I guess the reason is that there are no formally established names in the region except for the few that appear on the 1:500k 1942 Survey of Egypt Uweinat sheet. There is also a rather bad habit of each Egyptian operator giving their own names to even known and generally accepted places, adding to the confusion. One of the firm principles of geographical names is that (1) we don't name something after a person/discoverer until they are comfortably dead, and (2) that a first given name always has precedence (provided it conforms to (1)).
The first pass seen on the video is correctly identified on GE, it had been in use for quite some time by several people. If I'm correct, the route was pioneered by Giancarlo Negro some 20 years ago. It leads to/from the middle section of Wadi Abd el Melik (NOT into Wadi Talh, that is much farther North). It may be tackled going up too with some skill (or at least used to be possible before the sand was disturbed by descendng vehicles). The correct terminology would be "Camel Pass dune" (see reasoning below).
The second pass into/out of Wadi Hamra was first used by Rudolph Kuper and the HBI team about ten years ago.
Re terminology of these wadis, I have some lingering doubts about the names and locations. Almásy was given these names by an old Tibou in Kufra in 1933, later confirmed by Abd el Melik himself, a Senoussi refugee whom Almásy met in the Fayum in 1936. The names given were 'three green wadis from East to West'. Abd el Melik clearly described the Eastern branch of what is now known as Wadi Abd el Melik as 'his' wadi.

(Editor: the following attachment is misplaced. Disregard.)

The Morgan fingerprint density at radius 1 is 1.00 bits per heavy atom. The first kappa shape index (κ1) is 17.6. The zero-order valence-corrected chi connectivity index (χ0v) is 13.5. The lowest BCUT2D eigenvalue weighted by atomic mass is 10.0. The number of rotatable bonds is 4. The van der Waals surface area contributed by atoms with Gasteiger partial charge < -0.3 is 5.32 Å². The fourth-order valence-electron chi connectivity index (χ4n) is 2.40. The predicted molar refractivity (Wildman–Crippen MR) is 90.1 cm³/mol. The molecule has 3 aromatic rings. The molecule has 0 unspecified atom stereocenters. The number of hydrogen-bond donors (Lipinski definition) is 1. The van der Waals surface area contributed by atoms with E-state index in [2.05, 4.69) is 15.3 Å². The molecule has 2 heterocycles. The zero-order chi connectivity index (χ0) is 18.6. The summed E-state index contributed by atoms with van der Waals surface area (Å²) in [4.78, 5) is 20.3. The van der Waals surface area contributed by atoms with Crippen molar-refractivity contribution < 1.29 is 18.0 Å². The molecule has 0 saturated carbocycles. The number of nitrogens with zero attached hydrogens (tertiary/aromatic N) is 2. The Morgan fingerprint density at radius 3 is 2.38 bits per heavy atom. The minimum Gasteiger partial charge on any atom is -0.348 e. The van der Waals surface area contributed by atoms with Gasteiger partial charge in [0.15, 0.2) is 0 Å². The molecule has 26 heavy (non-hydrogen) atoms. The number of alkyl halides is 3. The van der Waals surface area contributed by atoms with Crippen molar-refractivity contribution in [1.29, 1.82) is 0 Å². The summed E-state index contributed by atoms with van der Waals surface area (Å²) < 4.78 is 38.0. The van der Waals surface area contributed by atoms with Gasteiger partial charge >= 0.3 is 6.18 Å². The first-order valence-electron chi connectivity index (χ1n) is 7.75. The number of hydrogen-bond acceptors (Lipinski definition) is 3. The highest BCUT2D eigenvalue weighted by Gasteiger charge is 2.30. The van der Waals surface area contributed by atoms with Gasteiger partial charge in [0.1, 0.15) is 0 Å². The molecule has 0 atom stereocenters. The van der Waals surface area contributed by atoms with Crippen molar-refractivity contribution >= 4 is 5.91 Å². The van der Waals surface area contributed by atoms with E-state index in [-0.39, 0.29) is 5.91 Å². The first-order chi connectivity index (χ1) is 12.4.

Almásy very much wanted to find the third wadi, and when he found some trees in a small lateral wadi of WAM much further north, he quickly proclaimed it to be Wadi Talh, that merges into WAM at around N24*14'. However if one reads Almásy's original description, the name Wadi Talh could equally apply to the Western branch of what is now called WAM, this latter name possibly reserved in the past for only the eastern branch. As vegetation starts above the confluence of the two branches, this is more plausible than having a relatively insignificant lateral wadi carry this name.
By process of elimination the first dune pass must be the same as the camel pass decribed by Almásy at the foot of which the famous cow was found in 1933. This is the only dune in the area that reaches up to the top of the plateau. The camel pass leads up in the ravine to the E of the dune, not on the dune itself. A. and companions started out from here of their first (failed) attempt to reach Wadi Talh. The second, successful attempt was made by climbing the cliffs of the Gilf further North.
Last edited by andrasz; 5 Nov 2012 at 18:43.